No need for peeling or coring—or canning, for that matter. These simple, delicious recipes for homemade ketchup, salsa and marinara sauce will stock your kitchen with peak-season tomatoes for the months to come.

By Ian Knauer Aug. 19, 2021 3:58 pm ET

EACH MONDAY, from late July through September, I preserve tomatoes. In the thick of the season, I go through about 400 pounds a week. I boil them down into ketchup, and marinara sauce, and salsa, and tomato purée, and Bloody Mary mix. I put all these in jars, which I seal with a pressure canner to then sell at farmers’ markets throughout the year. I’ve been preserving tomatoes every Monday, this time of year, since I met the farmer who is now my wife.

Back when we were first dating, I must have noticed a crate of slightly overripe tomatoes at her farm, slated for the compost pile. It would have been a Monday, since that’s the day she and her crew sort through the tomatoes that won’t make it to the next weekend’s market. I must have asked if I could have them to preserve. I’m sure I said something witty like, “The best tomato you’ll ever eat will be rotten tomorrow.” She must have rolled her eyes and said, “Have at it.”

That first year, I plunged the tomatoes, all 50 pounds of them, into boiling water, then slipped off their skins and removed their stem ends before dicing them and boiling them with onion and garlic into marinara sauce. How quaint. The next year, my payload was up to about 200 pounds a week, and it’s been increasing ever since. Out of necessity, I’ve learned a few shortcuts

My biggest lesson came the summer I was 1,200 pounds behind in my processing and needed to contract outside help. The Bauman family runs a small-scale processing plant on the edge of Amish country in Pennsylvania, near where I live. They are famous for their apple butter, but a large part of their business model is processing tomatoes for local farms. You can drop off your vegetables and, a few days later, pick up sealed jars of ketchup, or salsa, or any number of preserved products. Jars cost a few dollars each; farmers then sell them at local markets. That’s why most small-farm ketchup in eastern Pennsylvania tastes the same: It’s all Bauman’s recipe.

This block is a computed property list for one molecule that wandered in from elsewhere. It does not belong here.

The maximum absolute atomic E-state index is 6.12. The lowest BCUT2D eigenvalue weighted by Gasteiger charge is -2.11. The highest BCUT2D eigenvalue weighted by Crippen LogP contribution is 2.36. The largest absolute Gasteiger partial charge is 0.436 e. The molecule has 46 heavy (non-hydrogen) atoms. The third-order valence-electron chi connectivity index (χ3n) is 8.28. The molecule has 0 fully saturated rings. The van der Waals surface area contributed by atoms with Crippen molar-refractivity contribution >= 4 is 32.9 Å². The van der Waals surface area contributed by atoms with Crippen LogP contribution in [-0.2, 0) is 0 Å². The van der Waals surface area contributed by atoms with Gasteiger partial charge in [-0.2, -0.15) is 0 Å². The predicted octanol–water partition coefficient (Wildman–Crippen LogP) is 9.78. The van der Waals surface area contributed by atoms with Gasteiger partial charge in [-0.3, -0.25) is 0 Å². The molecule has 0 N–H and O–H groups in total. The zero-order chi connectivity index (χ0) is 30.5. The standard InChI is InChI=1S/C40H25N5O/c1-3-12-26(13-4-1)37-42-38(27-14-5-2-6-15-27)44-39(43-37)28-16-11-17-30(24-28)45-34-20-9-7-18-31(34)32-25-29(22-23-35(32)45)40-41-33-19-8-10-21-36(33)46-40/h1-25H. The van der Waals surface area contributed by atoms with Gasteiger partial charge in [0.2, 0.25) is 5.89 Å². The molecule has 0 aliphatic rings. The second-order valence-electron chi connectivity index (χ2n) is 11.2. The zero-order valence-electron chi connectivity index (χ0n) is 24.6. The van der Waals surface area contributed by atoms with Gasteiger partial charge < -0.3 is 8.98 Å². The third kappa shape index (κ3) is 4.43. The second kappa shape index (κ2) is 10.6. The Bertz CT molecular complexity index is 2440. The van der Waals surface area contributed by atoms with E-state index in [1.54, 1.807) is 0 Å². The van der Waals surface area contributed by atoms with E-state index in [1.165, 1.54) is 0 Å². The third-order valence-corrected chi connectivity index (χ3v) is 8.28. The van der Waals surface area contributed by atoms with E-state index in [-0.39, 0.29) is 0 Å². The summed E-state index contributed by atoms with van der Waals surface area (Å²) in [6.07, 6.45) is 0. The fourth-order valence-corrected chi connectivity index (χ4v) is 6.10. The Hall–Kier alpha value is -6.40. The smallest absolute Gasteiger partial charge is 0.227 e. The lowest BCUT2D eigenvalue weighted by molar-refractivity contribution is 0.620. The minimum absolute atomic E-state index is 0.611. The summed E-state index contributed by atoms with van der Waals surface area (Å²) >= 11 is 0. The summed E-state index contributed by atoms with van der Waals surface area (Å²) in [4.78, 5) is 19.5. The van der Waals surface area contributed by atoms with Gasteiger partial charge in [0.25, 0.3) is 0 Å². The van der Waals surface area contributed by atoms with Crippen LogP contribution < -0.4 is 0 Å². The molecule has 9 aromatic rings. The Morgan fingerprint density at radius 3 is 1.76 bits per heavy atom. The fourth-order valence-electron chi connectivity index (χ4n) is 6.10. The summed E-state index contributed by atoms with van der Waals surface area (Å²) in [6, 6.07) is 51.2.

I’m pretty particular about recipes; most of my business model is writing them. It took some convincing to get Bauman’s to follow my recipe for salsa that year. In the end, and due in no small part to the size of the order, they conceded.

When I dropped off the produce, I asked for a quick tour, which I was immediately told no one had time for. If you want a tour of Bauman’s, there is a page devoted to that on their website. (It’s just a series of slightly out-of-focus photos and a few sentences explaining the apple butter process. It’s a pretty bad tour, which is understandable. No one at Bauman’s has time for a fancy website build-out, either.) They did let me look into the processing plant, where I saw a huge grinder chewing up whole tomatoes.

I took note and started saving myself a lot of time. Forget the peeling and the stem ends. Now I simply blend whole tomatoes, boil them down to the thickness the recipe calls for and season. My Vitamix blender can handle small, whole tomatoes; any that are larger than a tennis ball I cut in half or quarter before blending. Some recipes require more blending (ketchup or marinara), others are fine a little chunky (salsa).

These days I can keep up with the harvest, about 400 pounds of tomatoes a week. While I jar my sauces, any reasonable person who hasn’t committed to such an absurd volume could easily freeze theirs until they’re ready to use them. My favorite method is to fill sealable quart-size bags, zip them closed removing as much air as possible, and freeze them flat on a sheet tray. Once frozen, the flat bags stack easily in the freezer. Sauces I‘ll use sooner go into the fridge, and any leftover takeout container with a tight-fitting lid will do. The recipes featured here will last several weeks that way. Preserving doesn’t get much easier.

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